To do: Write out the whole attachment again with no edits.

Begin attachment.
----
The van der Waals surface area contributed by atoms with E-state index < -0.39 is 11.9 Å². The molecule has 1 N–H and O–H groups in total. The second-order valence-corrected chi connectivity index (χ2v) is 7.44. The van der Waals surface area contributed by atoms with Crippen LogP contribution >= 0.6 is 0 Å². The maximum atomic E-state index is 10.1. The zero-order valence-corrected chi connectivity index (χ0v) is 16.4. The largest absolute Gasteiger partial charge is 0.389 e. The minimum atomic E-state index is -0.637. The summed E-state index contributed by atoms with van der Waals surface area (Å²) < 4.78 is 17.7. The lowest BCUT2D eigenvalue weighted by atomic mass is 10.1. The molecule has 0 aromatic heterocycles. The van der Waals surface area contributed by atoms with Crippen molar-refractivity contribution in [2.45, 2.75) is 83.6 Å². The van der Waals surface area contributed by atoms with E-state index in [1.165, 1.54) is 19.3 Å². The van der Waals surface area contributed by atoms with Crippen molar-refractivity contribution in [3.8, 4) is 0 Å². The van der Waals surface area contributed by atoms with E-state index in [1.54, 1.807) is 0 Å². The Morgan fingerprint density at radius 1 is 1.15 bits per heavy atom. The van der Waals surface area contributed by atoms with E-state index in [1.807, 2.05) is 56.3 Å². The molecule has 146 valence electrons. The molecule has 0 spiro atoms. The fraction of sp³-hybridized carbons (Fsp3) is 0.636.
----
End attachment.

The van der Waals surface area contributed by atoms with E-state index < -0.39 is 11.9 Å². The molecule has 1 N–H and O–H groups in total. The second-order valence-corrected chi connectivity index (χ2v) is 7.44. The van der Waals surface area contributed by atoms with Crippen LogP contribution >= 0.6 is 0 Å². The maximum atomic E-state index is 10.1. The zero-order valence-corrected chi connectivity index (χ0v) is 16.4. The largest absolute Gasteiger partial charge is 0.389 e. The minimum atomic E-state index is -0.637. The summed E-state index contributed by atoms with van der Waals surface area (Å²) < 4.78 is 17.7. The lowest BCUT2D eigenvalue weighted by atomic mass is 10.1. The molecule has 0 aromatic heterocycles. The van der Waals surface area contributed by atoms with Crippen molar-refractivity contribution in [2.45, 2.75) is 83.6 Å². The van der Waals surface area contributed by atoms with E-state index in [1.165, 1.54) is 19.3 Å². The van der Waals surface area contributed by atoms with Crippen molar-refractivity contribution in [3.8, 4) is 0 Å². The van der Waals surface area contributed by atoms with E-state index in [1.54, 1.807) is 0 Å². The Morgan fingerprint density at radius 1 is 1.15 bits per heavy atom. The van der Waals surface area contributed by atoms with E-state index in [1.807, 2.05) is 56.3 Å². The molecule has 146 valence electrons. The molecule has 0 spiro atoms. The fraction of sp³-hybridized carbons (Fsp3) is 0.636.